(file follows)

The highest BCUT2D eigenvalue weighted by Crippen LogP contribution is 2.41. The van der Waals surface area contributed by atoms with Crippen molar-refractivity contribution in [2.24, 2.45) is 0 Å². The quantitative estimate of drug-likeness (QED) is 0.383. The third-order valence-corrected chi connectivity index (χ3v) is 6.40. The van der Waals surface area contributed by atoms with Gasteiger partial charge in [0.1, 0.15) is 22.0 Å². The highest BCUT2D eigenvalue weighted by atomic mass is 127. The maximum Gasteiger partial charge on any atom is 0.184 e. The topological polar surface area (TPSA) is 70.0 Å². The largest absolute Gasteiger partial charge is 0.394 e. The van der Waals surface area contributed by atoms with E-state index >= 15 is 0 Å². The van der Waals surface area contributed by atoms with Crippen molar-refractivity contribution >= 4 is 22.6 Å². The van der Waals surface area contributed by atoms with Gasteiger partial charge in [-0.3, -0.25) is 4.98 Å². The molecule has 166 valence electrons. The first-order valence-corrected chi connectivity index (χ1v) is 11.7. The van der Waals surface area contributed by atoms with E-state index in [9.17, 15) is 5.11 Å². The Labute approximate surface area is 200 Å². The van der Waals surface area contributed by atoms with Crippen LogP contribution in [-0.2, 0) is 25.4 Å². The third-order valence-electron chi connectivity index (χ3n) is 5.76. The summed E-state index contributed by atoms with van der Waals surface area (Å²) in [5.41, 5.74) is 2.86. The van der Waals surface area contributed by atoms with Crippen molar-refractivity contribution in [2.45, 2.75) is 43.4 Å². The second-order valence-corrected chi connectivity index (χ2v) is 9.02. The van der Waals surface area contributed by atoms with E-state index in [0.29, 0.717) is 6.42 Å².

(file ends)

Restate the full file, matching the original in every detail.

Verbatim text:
The highest BCUT2D eigenvalue weighted by Crippen LogP contribution is 2.41. The van der Waals surface area contributed by atoms with Crippen molar-refractivity contribution in [2.24, 2.45) is 0 Å². The quantitative estimate of drug-likeness (QED) is 0.383. The third-order valence-corrected chi connectivity index (χ3v) is 6.40. The van der Waals surface area contributed by atoms with Gasteiger partial charge in [0.1, 0.15) is 22.0 Å². The highest BCUT2D eigenvalue weighted by atomic mass is 127. The maximum Gasteiger partial charge on any atom is 0.184 e. The topological polar surface area (TPSA) is 70.0 Å². The largest absolute Gasteiger partial charge is 0.394 e. The van der Waals surface area contributed by atoms with E-state index >= 15 is 0 Å². The van der Waals surface area contributed by atoms with Crippen molar-refractivity contribution >= 4 is 22.6 Å². The van der Waals surface area contributed by atoms with Gasteiger partial charge in [-0.3, -0.25) is 4.98 Å². The molecule has 166 valence electrons. The first-order valence-corrected chi connectivity index (χ1v) is 11.7. The van der Waals surface area contributed by atoms with E-state index in [9.17, 15) is 5.11 Å². The Labute approximate surface area is 200 Å². The van der Waals surface area contributed by atoms with Crippen LogP contribution in [-0.2, 0) is 25.4 Å². The third-order valence-electron chi connectivity index (χ3n) is 5.76. The summed E-state index contributed by atoms with van der Waals surface area (Å²) in [5.41, 5.74) is 2.86. The van der Waals surface area contributed by atoms with Crippen molar-refractivity contribution in [2.45, 2.75) is 43.4 Å². The second-order valence-corrected chi connectivity index (χ2v) is 9.02. The van der Waals surface area contributed by atoms with E-state index in [0.29, 0.717) is 6.42 Å².